Williams has also filed a “Motion to Seal ECF No. 104 as an Unredacted Filing[;] Request for Hearing.” (ECF No. 175.) He requests sealing of Baltimore County's motion for summary judgment and its supporting exhibits in their entirety or, alternatively, that Exhibits 3, 4, 5, 8, 10, 11, 12, 14, 15, 16, 17, 20, and 21 be “converted to an unredacted document within ECF No. 104.” (Id. 1.) His bases for sealing are twofold: “None of these items should be made available for public view, ” and Exhibits 3, 8, and 20 “have not been subject to any cross-examination or authentication by the plaintiff and should therefore not be made available for public view.” (Id. 1-2.)

         Whether a court document should be sealed requires consideration of the standard set forth in Va. Dep't of State Police v. Washington Post, 386 F.3d 567 (4th Cir. 2004). A party's mere desire to keep information confidential does not suffice. Documents submitted to a court to support or oppose a motion for summary judgment can only be sealed if they pass a First Amendment test. Id. at 578. Thus, the proponent of sealing such documents must proffer a compelling governmental interest and must show that the proposed sealing is narrowly tailored to serve that interest. Rushford v. New Yorker Magazine, Inc., 846 F.2d 249, 253 (4th Cir. 1988), cited in Va. Dep't of State Police, 386 F.3d at 578. Further, the party requesting sealing must present specific reasons in support of its position. Id. at 575. In considering a motion to seal, a district court must give the public both notice of the sealing request and a reasonable opportunity to challenge it. Id. at 576. In addition, consideration must be given to alternatives less drastic than sealing. Id. Williams has failed to demonstrate a compelling governmental interest to justify sealing of the County's motion for summary judgment or any of its exhibits.

         The Court notes that some other documents were filed by Williams as “unredacted, ” which resulted in the Clerk's temporary sealing of them. (ECF Nos. 134, 145, 150, 169.) But Williams did not submit motions to seal those documents. He must now do so. It is also noted that none of these four documents were submitted in connection with a dispositive motion and, therefore, need not meet the higher bar of First Amendment sealing. Instead, the Fourth Circuit has differentiated between court documents that must be accessible to the press and public on First Amendment grounds and other court documents. Va. Dep't of State Police, 386 F.3d at 575 (“the common law ‘does not afford as much substantive protection to the interests of the press and the public as does the First Amendment'”). Thus,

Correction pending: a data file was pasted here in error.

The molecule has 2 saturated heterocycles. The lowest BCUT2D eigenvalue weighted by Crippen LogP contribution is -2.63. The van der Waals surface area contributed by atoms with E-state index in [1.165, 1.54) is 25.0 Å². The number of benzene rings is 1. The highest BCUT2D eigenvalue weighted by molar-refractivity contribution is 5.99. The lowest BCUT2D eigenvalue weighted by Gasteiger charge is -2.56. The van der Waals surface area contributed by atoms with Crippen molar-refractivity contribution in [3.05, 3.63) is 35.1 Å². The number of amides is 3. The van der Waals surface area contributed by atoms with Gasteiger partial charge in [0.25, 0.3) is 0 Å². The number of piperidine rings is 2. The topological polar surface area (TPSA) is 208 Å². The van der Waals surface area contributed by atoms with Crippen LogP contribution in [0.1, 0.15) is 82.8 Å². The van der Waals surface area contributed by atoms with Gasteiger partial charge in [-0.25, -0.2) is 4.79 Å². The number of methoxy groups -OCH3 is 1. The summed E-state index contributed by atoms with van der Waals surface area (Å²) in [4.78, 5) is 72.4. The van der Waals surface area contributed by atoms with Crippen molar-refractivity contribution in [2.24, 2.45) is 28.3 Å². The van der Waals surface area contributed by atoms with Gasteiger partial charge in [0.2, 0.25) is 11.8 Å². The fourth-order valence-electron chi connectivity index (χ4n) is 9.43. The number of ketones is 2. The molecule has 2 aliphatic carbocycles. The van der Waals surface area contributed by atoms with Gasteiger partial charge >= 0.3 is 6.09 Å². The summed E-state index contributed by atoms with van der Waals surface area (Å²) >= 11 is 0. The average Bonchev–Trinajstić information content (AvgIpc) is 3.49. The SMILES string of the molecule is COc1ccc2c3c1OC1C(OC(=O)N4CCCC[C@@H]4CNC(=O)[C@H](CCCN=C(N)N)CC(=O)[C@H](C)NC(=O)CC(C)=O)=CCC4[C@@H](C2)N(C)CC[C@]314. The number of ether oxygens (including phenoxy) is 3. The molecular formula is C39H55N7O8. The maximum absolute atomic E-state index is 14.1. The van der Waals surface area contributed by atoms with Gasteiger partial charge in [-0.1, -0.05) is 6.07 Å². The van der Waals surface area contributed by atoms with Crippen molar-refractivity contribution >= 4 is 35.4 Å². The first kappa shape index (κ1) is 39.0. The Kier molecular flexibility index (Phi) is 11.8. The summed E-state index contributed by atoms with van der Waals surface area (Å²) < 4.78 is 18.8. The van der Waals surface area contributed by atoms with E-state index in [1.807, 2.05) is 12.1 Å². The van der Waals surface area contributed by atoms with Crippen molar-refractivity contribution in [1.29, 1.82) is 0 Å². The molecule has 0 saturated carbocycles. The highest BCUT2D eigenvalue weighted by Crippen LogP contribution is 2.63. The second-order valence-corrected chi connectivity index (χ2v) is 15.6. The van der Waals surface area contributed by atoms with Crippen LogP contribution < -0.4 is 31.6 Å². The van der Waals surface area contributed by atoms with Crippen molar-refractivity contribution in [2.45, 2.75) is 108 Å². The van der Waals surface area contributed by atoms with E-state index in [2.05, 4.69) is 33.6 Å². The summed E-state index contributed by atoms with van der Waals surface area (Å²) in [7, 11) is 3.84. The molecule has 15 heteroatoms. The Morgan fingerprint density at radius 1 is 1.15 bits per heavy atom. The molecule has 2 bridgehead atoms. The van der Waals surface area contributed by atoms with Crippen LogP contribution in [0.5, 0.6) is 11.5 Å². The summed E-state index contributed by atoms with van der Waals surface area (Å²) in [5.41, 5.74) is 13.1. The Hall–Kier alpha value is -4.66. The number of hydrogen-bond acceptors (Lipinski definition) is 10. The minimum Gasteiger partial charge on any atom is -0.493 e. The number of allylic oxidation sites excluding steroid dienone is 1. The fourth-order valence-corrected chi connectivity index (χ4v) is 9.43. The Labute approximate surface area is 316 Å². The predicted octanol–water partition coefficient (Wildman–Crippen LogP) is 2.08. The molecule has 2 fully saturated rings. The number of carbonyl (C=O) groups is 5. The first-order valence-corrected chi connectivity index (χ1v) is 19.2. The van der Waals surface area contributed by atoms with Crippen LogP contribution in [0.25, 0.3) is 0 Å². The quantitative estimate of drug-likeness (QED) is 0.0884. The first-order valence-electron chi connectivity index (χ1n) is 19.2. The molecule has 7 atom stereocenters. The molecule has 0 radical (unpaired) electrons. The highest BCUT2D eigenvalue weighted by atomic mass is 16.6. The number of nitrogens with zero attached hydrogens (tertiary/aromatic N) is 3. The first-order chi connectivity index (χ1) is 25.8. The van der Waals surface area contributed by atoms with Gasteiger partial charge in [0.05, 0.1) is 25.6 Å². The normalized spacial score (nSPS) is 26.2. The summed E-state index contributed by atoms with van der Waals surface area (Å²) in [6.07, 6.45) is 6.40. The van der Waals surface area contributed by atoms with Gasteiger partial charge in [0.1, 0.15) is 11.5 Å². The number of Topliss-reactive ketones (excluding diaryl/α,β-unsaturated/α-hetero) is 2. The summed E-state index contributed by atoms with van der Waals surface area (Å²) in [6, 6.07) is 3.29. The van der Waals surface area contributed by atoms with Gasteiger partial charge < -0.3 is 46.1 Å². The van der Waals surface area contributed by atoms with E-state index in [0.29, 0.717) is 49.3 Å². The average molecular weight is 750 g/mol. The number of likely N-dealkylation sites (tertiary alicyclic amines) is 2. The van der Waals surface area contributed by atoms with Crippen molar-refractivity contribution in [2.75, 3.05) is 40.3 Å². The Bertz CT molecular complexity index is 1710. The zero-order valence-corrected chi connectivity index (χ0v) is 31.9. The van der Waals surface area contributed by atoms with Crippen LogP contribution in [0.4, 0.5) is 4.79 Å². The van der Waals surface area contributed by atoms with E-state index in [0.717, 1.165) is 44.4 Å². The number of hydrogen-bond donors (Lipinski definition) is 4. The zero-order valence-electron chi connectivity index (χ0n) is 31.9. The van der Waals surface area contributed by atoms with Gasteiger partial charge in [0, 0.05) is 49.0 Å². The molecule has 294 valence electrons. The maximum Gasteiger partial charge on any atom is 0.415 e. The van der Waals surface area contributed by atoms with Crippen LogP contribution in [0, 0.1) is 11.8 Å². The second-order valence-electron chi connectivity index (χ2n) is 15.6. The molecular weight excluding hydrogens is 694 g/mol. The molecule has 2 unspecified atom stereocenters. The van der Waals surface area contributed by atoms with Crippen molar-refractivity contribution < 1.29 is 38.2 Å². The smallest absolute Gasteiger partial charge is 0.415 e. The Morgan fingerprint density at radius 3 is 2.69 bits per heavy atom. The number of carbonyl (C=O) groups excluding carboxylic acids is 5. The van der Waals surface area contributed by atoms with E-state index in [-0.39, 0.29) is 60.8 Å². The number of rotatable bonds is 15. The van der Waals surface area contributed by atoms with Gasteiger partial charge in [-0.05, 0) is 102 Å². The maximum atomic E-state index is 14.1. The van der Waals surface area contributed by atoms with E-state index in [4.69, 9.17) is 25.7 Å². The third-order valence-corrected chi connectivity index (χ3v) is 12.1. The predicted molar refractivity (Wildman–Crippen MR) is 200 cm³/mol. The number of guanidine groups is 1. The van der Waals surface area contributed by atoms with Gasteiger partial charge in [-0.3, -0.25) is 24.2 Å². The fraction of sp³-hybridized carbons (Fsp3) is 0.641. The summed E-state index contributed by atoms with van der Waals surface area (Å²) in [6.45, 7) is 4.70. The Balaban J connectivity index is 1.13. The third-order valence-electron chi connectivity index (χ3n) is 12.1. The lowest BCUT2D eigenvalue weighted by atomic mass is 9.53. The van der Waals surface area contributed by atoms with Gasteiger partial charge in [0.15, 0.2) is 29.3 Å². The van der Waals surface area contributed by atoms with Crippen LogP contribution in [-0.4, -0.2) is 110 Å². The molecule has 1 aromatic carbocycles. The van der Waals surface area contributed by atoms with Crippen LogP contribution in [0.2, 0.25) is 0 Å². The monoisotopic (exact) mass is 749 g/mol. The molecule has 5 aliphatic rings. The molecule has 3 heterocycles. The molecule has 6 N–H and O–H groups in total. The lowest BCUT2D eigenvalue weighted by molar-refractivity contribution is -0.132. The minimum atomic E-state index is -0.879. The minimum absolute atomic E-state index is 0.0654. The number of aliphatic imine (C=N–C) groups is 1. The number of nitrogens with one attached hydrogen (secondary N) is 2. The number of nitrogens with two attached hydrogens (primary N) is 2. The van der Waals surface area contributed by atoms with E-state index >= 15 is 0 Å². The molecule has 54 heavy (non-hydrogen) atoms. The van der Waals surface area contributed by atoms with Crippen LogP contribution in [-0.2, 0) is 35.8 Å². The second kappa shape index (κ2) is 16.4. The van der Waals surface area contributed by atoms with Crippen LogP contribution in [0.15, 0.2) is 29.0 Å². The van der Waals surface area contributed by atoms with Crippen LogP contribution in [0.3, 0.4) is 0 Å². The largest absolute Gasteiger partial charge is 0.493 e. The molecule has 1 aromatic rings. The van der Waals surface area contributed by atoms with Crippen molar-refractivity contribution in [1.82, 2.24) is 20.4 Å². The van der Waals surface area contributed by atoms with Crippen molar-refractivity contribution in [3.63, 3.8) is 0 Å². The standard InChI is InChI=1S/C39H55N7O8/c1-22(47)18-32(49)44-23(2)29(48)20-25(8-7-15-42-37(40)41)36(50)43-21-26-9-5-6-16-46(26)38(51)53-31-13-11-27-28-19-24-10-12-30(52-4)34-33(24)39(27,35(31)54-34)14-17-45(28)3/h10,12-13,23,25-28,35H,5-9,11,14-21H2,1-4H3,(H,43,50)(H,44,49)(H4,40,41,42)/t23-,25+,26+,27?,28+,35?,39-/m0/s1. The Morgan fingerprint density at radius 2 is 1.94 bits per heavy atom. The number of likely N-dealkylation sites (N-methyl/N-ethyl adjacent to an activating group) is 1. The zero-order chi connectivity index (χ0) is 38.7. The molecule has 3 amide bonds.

The common law presumes a right of the public to inspect and copy all judicial records and documents. This presumption of access, however, can be rebutted if countervailing interests heavily outweigh the public interests in access, and [t]he party seeking to overcome the presumption bears the burden of showing some significant interest that outweighs the presumption. Some of the factors to be weighed in the common law balancing test include whether the records are sought for improper purposes, such as promoting public scandals or unfairly gaining a business advantage; whether release would enhance the public's understanding of an important historical event; and whether the public has already had access to the information contained in the records. Ultimately, under the common law the decision whether to grant or restrict access to judicial records or documents is a matter of a district court's supervisory power, and it is one best left to the sound discretion of the [district] court, a discretion to be exercised in light of the relevant facts and circumstances of the particular case.

Id. at 575 (citations and internal quotation marks omitted) (alterations in original). Any motion by Williams to seal these documents must address the competing interests under this standard. Further, he must explain why sealing rather than redaction of particular portions of documents is required. He may be able to justify either sealing or redaction, but he must articulate the reasons for that.

         For the foregoing reasons, it is hereby ORDERED:

1. Williams's motion to extend the time for filing a Rule 59(e) motion (ECF No. 170) IS DENIED.
2. Williams's motion (ECF No. 175) to seal the County's motion for summary judgment and its exhibits IS DENIED.
3. On or before July 10, 2018, Williams may file a motion to seal the four documents discussed supra (ECF Nos. 134, 145, 150, 169). Once response time has passed for any motion to seal, the Court will ...